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How to make a Top Hat

I developed this form to be able to create top hat crowns quickly and easily. The form will work for felts but is especially conducive to fosshape top hats.

The form allows you to make hats in 6-9-12 inch height increments and circumference plates can be cut for any size head.

Create a simple pattern for the top and the side of the crown. Using a fairly tight stitch, machine the pieces together. The top is being reinforced with a circle of foam core cut to the desired finish and pinned in place.

Set this onto the form which can be as simple as a tin can atop a wooden head block that you have covered with plastic and taped in place. A piece of elastic is being secured around the bottom.

Begin the steaming process, starting with the vertical seam. The look will be most successful if the circular seam joining the top to the side of the crown is rolled slightly to the top of the hat as it is pinned in place.

Here you can see one side steamed and one side not. The purpose of this photograph is to illustrate what happens in the steaming process. I don't find it advisable to approach the process this way but rather to apply the steam evenly around the shape as you work, minimizing the distance of the steam source from the fosshape as you proceed.

The fully steamed, fosshape top hat crown.

I use brim forms sometimes called ''flanges'' that can be found at flea markets, antique shops and on e-bay.

It is great to have a large variety of these forms to pick from, however one form can be used for a multitude or purposes.
A lack of equipment should not inhibit your enthusiasm. A large salad bowl is often acceptable or it is easy enough to carve a form from styrofoam.

Fosshape being stretched over a brim block:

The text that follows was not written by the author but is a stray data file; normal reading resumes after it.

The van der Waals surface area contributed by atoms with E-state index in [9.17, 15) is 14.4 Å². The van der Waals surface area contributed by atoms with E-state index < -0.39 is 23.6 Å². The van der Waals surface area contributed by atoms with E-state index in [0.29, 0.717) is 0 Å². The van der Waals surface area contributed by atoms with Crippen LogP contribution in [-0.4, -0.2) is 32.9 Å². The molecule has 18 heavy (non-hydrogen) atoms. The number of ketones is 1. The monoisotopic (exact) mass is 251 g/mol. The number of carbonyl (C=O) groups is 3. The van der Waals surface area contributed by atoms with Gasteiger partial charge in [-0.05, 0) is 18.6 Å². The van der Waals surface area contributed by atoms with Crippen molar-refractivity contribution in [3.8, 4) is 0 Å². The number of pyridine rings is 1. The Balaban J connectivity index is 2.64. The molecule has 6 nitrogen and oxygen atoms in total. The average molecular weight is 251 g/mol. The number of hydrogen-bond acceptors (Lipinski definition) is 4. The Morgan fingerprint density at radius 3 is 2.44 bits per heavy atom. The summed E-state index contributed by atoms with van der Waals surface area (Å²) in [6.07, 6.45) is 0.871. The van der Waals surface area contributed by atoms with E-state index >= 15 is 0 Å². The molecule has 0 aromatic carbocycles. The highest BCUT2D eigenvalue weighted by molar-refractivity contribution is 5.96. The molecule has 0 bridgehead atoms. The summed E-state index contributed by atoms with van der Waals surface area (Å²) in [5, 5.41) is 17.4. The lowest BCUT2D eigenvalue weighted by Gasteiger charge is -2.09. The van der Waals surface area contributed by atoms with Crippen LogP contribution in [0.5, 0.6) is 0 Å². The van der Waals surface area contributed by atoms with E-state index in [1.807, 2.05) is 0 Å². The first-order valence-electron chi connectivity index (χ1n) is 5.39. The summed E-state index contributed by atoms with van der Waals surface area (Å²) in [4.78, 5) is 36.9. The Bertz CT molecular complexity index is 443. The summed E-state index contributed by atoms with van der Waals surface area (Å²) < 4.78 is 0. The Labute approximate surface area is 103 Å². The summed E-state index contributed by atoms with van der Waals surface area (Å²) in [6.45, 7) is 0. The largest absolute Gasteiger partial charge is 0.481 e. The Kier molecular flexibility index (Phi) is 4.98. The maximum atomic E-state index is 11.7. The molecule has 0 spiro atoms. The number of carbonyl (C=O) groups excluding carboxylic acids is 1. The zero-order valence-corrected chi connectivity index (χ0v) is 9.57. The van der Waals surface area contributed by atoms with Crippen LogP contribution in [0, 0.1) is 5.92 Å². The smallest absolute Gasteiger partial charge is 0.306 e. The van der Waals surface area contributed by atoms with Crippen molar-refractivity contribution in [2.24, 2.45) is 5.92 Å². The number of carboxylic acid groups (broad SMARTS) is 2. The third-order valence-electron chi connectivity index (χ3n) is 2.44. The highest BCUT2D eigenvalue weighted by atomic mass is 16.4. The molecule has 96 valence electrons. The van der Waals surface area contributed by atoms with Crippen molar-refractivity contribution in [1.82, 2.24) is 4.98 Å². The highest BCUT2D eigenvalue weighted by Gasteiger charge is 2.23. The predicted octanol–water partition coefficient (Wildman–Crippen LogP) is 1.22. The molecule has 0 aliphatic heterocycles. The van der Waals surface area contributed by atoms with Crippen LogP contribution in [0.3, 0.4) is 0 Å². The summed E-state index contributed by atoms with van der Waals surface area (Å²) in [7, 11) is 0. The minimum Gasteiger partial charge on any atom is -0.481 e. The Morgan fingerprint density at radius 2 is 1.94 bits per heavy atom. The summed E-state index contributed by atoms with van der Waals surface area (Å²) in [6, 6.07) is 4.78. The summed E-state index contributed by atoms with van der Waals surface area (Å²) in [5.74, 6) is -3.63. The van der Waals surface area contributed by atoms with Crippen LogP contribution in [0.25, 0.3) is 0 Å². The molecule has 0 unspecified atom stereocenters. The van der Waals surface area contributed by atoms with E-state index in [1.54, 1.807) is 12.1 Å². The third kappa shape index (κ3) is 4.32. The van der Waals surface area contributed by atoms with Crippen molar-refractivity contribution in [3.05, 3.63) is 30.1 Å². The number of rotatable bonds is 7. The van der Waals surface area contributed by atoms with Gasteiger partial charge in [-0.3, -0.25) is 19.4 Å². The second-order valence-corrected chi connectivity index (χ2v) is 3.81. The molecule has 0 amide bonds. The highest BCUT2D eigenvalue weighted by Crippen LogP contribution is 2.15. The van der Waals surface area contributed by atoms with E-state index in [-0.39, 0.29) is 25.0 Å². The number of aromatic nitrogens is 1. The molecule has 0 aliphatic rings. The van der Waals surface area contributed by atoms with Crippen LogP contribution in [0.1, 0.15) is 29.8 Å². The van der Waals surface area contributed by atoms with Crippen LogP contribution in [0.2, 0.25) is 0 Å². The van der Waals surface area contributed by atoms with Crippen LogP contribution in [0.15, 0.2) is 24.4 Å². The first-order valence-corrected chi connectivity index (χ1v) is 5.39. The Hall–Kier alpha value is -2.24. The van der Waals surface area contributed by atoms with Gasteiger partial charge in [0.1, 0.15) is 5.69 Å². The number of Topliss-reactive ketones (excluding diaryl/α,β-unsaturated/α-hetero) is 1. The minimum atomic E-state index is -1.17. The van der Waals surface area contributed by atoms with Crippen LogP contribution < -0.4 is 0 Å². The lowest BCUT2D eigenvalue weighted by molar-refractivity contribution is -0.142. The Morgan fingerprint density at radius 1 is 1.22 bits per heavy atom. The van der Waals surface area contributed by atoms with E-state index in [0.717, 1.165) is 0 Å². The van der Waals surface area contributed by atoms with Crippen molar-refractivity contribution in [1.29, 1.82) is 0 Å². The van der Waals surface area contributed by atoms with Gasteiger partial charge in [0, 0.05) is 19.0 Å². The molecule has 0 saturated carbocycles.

To create the lip that will attach the brim to the crown, a hat block or wooden disc the size of the desired circumference plus, is pushed into the fosshape as you steam.

Further stiffening from the under side will guarantee the brim a stiff lip to be sewn to the crown.

Trim the outside of the brim first.

Mark the height of the crown carefully, double checking to make sure you maintain the desired circumference as well.

Fit and mark the placement of the brim.

Finish trimming the brim. Cut an oval from the inside of the brim leaving a 3/4'' inch lip to be clipped and sewn to the crown.

If the hat is to be wired, and I suggest that you do as the fosshape will stretch and soften slightly over time, It should be done prior to joining the crown to the brim. Here the brim is positioned and pinned to the crown before sewing by hand. In theory the product will adhere to itself when this join is re-steamed, however stitching adds security.

Here we have a top hat ready to be dyed, covered or painted.

Fosshape dyes beautifully however the saturation level and intensity of the desired color will effect the method and timing of the dyeing. If you seek a dark or intense hue, it is best to use a hot dye bath.
If you use hot dye you should dye the pieces while they are still attached to their forms as the heat of the water can cause the fosshape to become warped. Light and pastel colors are easily achievable in a cool dye bath.

Fosshape responds beautifully to paint. Here we have used a combination of Design Master sprays to color the fosshape,and tube acrylic to highlight specific areas.

In this example the fosshape form has been covered with fabric. This process is the same as you would use to cover a buckram frame except, because of the thickness and finish of the fosshape, there is no need to cover the form with a layer of batting or ice cloth.Depending on the shape of the form, stretch fabrics can be very advantageous.

Look for hat shapes in unusual objects. Creating custom forms can be very rewarding. Be creative and resourceful, just remember that the objects must be able to be removed once the fosshape has been steamed.



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